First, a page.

We’re surrounded by advertising designed to convince us that some product or activity is green. In our lives, lighting, transportation and hot water combine to form a significant portion of our daily energy consumption. Looking outside our homes, transportation is the largest controllable expense and energy user. Efficiency is tricky and subject to opinions and interpretation so I won’t create an absolute efficiency measurement here. Given Delta Airlines’ recent announcement that they will purchase an oil refinery to better manage their fuel costs let’s compare transportation on a relative basis and use empirical data to show us how different forms of getting around compare against one another?
I define efficiency as an amount of fuel required to move one person one mile (a passenger seat mile). On that basis we can rank Ford F150 pickup trucks against Global Express 550 corporate jets and a Toyota Prius against a motorcycle. Two additional ways we might look at this question are: 1. What’s the maximum efficiency a particular mode could achieve? 2. What’s the most likely efficiency a given mode will achieve?
When people are asked which is more efficient, a Boeing 737 or a Toyota Prius, most make a common error and allow speed to affect their judgment about efficiency. The answer depends on the number of full seats. In fact, a 737 filled with a typical number of passengers is more efficient than a Prius with a single occupant. The Prius excels when you start to pack people into it, but most respondents assume that modern jet aircraft couldn’t compete against a hybrid car. This exercise showcases how efficient certain vehicles are. Our runaway winner is the world’s fleet of large tour busses. Operated at capacity these vehicles can move one person between Los Angeles and San Francisco with one gallon of diesel fuel, while a 737 will consume five gallons, and a loaded Prius needs more than two gallons per seat.
The other end of this spectrum is interesting too. How does traveling in First Class by commercial carrier compare to the fuel ‘cost’ required for an individual to travel onboard a private jet? Before we answer this we need to calculate the fuel burn for a first class seat. Boeing reports the 777-200 aircraft could hold 440 seats in a coach class configuration, so we know this plane can achieve 81 miles per gallon for each passenger. Assume that Business Class seats use twice as much fuel as a seat in coach, and First Class seats consume four times more fuel than the average seat in Coach, then for the Boeing 777 we would expect to achieve 20 miles per gallon for each First Class passenger. Compare that to the 13 miles per gallon each seat could generate in a Gulfstream Global Express 550 if every seat was full! Even filling half the seats in the plane would require a fuel burn more than three times higher than consumed by a First class seat on a Boeing 777-200ER and that ignores the frequent ‘repositioning’ flights private jet travel requires.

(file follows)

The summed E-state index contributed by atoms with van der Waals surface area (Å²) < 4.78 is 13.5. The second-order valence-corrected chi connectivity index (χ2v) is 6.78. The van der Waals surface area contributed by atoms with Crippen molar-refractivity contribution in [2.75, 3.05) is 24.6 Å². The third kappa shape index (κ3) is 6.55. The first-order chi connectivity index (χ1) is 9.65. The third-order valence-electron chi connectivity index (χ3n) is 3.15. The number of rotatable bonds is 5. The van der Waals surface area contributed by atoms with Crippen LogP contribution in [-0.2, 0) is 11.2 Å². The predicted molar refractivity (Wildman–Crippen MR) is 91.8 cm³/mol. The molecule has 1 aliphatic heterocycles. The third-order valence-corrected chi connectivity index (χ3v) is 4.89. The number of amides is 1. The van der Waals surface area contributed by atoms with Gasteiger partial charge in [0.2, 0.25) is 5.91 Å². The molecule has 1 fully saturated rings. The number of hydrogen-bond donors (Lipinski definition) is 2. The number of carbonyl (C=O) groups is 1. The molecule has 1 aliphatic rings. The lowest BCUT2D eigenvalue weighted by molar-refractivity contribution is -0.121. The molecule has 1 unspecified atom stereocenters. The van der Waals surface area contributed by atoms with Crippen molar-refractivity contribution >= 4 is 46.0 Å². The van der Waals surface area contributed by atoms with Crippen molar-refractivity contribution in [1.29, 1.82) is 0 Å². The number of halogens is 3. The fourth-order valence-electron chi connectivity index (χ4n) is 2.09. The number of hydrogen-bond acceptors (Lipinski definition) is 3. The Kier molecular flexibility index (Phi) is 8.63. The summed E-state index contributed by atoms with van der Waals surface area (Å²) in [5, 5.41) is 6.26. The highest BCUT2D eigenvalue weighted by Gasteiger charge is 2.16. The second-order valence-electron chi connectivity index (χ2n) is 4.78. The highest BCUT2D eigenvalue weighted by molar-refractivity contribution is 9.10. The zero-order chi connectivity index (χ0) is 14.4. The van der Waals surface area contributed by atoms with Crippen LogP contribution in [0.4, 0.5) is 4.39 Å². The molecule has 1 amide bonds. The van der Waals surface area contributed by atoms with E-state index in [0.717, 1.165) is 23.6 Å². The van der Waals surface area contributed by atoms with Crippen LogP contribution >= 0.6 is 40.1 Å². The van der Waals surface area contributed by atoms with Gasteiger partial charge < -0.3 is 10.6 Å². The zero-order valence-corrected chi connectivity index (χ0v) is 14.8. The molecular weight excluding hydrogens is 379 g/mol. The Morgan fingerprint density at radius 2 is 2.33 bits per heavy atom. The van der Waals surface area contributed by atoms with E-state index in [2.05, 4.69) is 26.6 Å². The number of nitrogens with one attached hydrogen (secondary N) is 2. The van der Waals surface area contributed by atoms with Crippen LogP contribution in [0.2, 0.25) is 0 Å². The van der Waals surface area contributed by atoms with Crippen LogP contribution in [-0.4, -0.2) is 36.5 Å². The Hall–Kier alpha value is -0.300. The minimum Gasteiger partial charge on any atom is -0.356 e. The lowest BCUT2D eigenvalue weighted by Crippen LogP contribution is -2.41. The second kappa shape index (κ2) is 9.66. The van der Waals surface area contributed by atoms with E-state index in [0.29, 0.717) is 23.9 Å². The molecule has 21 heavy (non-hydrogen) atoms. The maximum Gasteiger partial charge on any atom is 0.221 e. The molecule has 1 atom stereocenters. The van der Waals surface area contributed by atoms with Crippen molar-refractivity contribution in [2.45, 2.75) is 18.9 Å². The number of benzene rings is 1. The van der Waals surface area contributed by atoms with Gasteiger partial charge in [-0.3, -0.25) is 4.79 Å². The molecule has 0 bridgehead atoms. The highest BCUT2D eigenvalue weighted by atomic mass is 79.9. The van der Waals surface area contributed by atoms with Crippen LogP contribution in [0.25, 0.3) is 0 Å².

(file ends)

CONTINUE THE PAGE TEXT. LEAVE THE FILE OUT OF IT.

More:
This table normalizes fuel efficiency based on passenger seat miles. In this example, a Prius with four people would generate four passenger seat miles for every mile driven, while a Boeing 737-800 could generate up to 148 passenger seat miles for each mile flown.
This exercise also points out a paradox in aircraft design – a single aisle Boeing 737-800 is nearly twice as efficient as the larger, double-aisle Boeing 777-200ER. The design requirements for long-haul international flying require more lavatories, large galleys, more storage space, life rafts and a host of other overhead not needed for shorter hops. This paradox creates an opportunity for shorter stage long-haul flying as fuel costs continue to rise. I’ve already shown that absolute fuel burn does not correlate to efficiency the way seating capacity does. Commercial aircraft can move many people very rapidly, and they do it at least as efficiently as cars. Motorcycles and minivans are great for moving one or a few people, but it’s very clear that technology scaled for personal transportation doesn’t beat mass transit today. Buses and mini-buses continue to shine in a world where liquid fuels are scarce and expensive and it will be interesting to watch how efficiency demands will shape international and domestic travel in the coming decades.
If you’re interested about commercial aircraft fuel economy you should read another post from me:
Paul Laherty is passionate about Travel Management. Until recently Paul led the Americas Air and Hotel consulting teams at Advito, a travel management consulting company. Prior to Advito he managed teams in Sales, Marketing at Finance at American Airlines. Paul’s work at AA included supervising the global corporate contract team, working closely with large customers in Global Sales, and he managed the Los Angeles sales team where he met some very well-known customers. He also has four years of experience in loyalty marketing, both business-to-business, and consumer. Paul managed American’s business loyalty program and he launched a loyalty credit card with American Express. He enjoys applying original research (he calls it Phynancial Fisics) to solve problems. Paul lives in Southlake, Texas with his wife and two daughters and flies a Cherokee 140 as often as time allows. He is active on Linkedin where you can view his detailed profile here: http://www.linkedin.com/in/paullaherty, follow him on twitter @Paul_Laherty or send questions to firstname.lastname@example.org.